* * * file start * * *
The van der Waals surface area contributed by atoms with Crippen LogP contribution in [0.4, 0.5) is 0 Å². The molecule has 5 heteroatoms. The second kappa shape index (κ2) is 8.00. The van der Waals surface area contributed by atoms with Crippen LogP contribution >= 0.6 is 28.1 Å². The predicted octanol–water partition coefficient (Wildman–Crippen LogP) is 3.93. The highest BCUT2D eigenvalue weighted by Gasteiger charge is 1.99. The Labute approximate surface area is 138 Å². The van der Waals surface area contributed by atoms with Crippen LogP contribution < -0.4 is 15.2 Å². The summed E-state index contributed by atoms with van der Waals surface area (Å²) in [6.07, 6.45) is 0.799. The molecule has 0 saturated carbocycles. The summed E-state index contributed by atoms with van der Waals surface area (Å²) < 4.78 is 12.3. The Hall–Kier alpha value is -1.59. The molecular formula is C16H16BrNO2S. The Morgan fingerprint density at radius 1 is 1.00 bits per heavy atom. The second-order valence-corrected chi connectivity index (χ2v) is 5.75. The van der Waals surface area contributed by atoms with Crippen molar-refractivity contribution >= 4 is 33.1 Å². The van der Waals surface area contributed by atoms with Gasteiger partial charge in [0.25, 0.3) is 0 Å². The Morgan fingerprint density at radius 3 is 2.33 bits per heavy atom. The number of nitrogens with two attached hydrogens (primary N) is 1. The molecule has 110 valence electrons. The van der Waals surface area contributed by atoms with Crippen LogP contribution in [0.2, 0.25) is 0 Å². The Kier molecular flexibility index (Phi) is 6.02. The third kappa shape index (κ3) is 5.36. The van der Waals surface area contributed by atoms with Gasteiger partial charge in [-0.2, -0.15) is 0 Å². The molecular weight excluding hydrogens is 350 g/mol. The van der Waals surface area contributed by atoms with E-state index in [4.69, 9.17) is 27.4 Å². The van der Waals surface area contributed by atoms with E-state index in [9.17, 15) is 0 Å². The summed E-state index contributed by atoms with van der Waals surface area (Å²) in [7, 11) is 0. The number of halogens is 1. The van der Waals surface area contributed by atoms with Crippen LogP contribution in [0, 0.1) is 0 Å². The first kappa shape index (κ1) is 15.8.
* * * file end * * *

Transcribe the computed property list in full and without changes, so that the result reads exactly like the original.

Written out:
The van der Waals surface area contributed by atoms with Crippen LogP contribution in [0.4, 0.5) is 0 Å². The molecule has 5 heteroatoms. The second kappa shape index (κ2) is 8.00. The van der Waals surface area contributed by atoms with Crippen LogP contribution >= 0.6 is 28.1 Å². The predicted octanol–water partition coefficient (Wildman–Crippen LogP) is 3.93. The highest BCUT2D eigenvalue weighted by Gasteiger charge is 1.99. The Labute approximate surface area is 138 Å². The van der Waals surface area contributed by atoms with Crippen LogP contribution < -0.4 is 15.2 Å². The summed E-state index contributed by atoms with van der Waals surface area (Å²) in [6.07, 6.45) is 0.799. The molecule has 0 saturated carbocycles. The summed E-state index contributed by atoms with van der Waals surface area (Å²) < 4.78 is 12.3. The Hall–Kier alpha value is -1.59. The molecular formula is C16H16BrNO2S. The Morgan fingerprint density at radius 1 is 1.00 bits per heavy atom. The second-order valence-corrected chi connectivity index (χ2v) is 5.75. The van der Waals surface area contributed by atoms with Crippen molar-refractivity contribution >= 4 is 33.1 Å². The van der Waals surface area contributed by atoms with Gasteiger partial charge in [0.25, 0.3) is 0 Å². The Morgan fingerprint density at radius 3 is 2.33 bits per heavy atom. The number of nitrogens with two attached hydrogens (primary N) is 1. The molecule has 110 valence electrons. The van der Waals surface area contributed by atoms with Crippen LogP contribution in [0.2, 0.25) is 0 Å². The Kier molecular flexibility index (Phi) is 6.02. The third kappa shape index (κ3) is 5.36. The van der Waals surface area contributed by atoms with Gasteiger partial charge in [-0.2, -0.15) is 0 Å². The molecular weight excluding hydrogens is 350 g/mol. The van der Waals surface area contributed by atoms with E-state index in [4.69, 9.17) is 27.4 Å². The van der Waals surface area contributed by atoms with E-state index in [9.17, 15) is 0 Å². The summed E-state index contributed by atoms with van der Waals surface area (Å²) in [7, 11) is 0. The number of halogens is 1. The van der Waals surface area contributed by atoms with Crippen LogP contribution in [0, 0.1) is 0 Å². The first kappa shape index (κ1) is 15.8.